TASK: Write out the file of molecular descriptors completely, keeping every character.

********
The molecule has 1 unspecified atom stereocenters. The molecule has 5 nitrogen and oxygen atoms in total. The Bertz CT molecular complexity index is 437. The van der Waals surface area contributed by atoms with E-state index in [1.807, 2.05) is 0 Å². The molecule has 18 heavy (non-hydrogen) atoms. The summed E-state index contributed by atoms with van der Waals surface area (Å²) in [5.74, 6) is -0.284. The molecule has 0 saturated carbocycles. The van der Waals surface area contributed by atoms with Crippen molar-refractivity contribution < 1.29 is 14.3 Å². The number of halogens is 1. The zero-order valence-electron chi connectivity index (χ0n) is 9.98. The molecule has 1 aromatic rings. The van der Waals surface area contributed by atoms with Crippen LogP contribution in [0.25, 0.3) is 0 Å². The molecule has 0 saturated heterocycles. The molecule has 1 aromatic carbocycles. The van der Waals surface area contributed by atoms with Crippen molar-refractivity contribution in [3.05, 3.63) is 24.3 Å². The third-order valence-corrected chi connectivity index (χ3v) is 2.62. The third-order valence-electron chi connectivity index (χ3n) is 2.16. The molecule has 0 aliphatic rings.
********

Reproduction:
The molecule has 1 unspecified atom stereocenters. The molecule has 5 nitrogen and oxygen atoms in total. The Bertz CT molecular complexity index is 437. The van der Waals surface area contributed by atoms with E-state index in [1.807, 2.05) is 0 Å². The molecule has 18 heavy (non-hydrogen) atoms. The summed E-state index contributed by atoms with van der Waals surface area (Å²) in [5.74, 6) is -0.284. The molecule has 0 saturated carbocycles. The van der Waals surface area contributed by atoms with Crippen molar-refractivity contribution < 1.29 is 14.3 Å². The number of halogens is 1. The zero-order valence-electron chi connectivity index (χ0n) is 9.98. The molecule has 1 aromatic rings. The van der Waals surface area contributed by atoms with Crippen LogP contribution in [0.25, 0.3) is 0 Å². The molecule has 0 saturated heterocycles. The molecule has 1 aromatic carbocycles. The van der Waals surface area contributed by atoms with Crippen molar-refractivity contribution in [3.05, 3.63) is 24.3 Å². The third-order valence-corrected chi connectivity index (χ3v) is 2.62. The third-order valence-electron chi connectivity index (χ3n) is 2.16. The molecule has 0 aliphatic rings.